19. A dead reckoning localization system for mobile robots using inertial sensors and wheel revolution encoding

    Energy Technology Data Exchange (ETDEWEB)

    Cho, Bong Su; Moon, Woo Sung; Seo, Woo Jin; Baek, Kwang Ryul [Pusan National University, Busan (Korea, Republic of)

    2011-11-15

    Inertial navigation systems (INS) are composed of inertial sensors, such as accelerometers and gyroscopes. An INS updates its orientation and position automatically; it has an acceptable stability over the short term, however this stability deteriorates over time. Odometry, used to estimate the position of a mobile robot, employs encoders attached to the robot's wheels. However, errors occur caused by the integrative nature of the rotating speed and the slippage between the wheel and the ground. In this paper, we discuss mobile robot position estimation without using external signals in indoor environments. In order to achieve optimal solutions, a Kalman filter that estimates the orientation and velocity of mobile robots has been designed. The proposed system combines INS and odometry and delivers more accurate position information than standalone odometry.

  20. Assessing the Performance of Sensor Fusion Methods: Application to Magnetic-Inertial-Based Human Body Tracking.

    Science.gov (United States)

    Ligorio, Gabriele; Bergamini, Elena; Pasciuto, Ilaria; Vannozzi, Giuseppe; Cappozzo, Aurelio; Sabatini, Angelo Maria

    2016-01-26

    Information from complementary and redundant sensors are often combined within sensor fusion algorithms to obtain a single accurate observation of the system at hand. However, measurements from each sensor are characterized by uncertainties. When multiple data are fused, it is often unclear how all these uncertainties interact and influence the overall performance of the sensor fusion algorithm. To address this issue, a benchmarking procedure is presented, where simulated and real data are combined in different scenarios in order to quantify how each sensor's uncertainties influence the accuracy of the final result. The proposed procedure was applied to the estimation of the pelvis orientation using a waist-worn magnetic-inertial measurement unit. Ground-truth data were obtained from a stereophotogrammetric system and used to obtain simulated data. Two Kalman-based sensor fusion algorithms were submitted to the proposed benchmarking procedure. For the considered application, gyroscope uncertainties proved to be the main error source in orientation estimation accuracy for both tested algorithms. Moreover, although different performances were obtained using simulated data, these differences became negligible when real data were considered. The outcome of this evaluation may be useful both to improve the design of new sensor fusion methods and to drive the algorithm tuning process.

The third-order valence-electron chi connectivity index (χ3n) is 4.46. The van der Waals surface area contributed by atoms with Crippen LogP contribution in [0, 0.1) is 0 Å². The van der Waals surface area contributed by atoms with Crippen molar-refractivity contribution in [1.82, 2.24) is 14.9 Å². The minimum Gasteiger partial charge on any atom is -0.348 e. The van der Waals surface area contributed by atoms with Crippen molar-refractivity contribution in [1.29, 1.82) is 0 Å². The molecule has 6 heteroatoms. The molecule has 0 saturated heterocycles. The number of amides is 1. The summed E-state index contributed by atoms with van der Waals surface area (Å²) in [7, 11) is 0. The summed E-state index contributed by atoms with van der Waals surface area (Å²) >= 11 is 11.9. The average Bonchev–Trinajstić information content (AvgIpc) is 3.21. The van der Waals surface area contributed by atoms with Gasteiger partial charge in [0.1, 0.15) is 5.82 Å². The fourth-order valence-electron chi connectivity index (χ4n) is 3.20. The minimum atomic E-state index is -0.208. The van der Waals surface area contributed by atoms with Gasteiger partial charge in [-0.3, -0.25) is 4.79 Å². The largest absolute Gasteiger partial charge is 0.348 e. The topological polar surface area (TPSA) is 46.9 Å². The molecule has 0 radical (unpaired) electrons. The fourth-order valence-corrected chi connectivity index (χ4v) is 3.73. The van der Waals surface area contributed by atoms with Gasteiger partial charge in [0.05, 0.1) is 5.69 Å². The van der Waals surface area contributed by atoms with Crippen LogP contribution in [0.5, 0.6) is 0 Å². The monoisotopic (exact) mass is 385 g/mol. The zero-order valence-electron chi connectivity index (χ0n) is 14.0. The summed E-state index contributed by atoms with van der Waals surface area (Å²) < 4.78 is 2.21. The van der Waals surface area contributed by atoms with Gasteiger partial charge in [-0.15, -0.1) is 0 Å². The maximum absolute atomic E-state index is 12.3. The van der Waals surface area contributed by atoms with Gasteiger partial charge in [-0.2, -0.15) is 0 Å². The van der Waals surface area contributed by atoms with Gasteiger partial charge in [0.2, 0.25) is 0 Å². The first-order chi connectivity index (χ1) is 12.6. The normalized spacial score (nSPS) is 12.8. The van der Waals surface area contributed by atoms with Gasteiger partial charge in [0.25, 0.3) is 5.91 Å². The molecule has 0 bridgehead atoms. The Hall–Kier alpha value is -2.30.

1. Validation of distal limb mounted inertial-measurement-unit sensors for stride detection in Warmblood horses at walk and trot

    NARCIS (Netherlands)

    Serra Braganca, Filipe; Bosch, S; Voskamp, J P; Marin-Perianu, M; Van der Zwaag, B J; Vernooij, J C M; van Weeren, P R; Back, W

    BACKGROUND: Inertial-measurement-unit (IMU)-sensor-based techniques are becoming more popular in horses as a tool for objective locomotor assessment. OBJECTIVES: To describe, evaluate and validate a method of stride detection and quantification at walk and trot using distal limb mounted IMU-sensors.

  2. Validation of distal limb mounted inertial measurement unit sensors for stride detection in Warmblood horses at walk and trot

    NARCIS (Netherlands)

    Braganca, F.M.; Bosch, S.; Voskamp, J.P.; Marin Perianu, Mihai; van der Zwaag, B.J.; Vernooij, J.C.; van Weeren, P.R.; Back, W.

    2016-01-01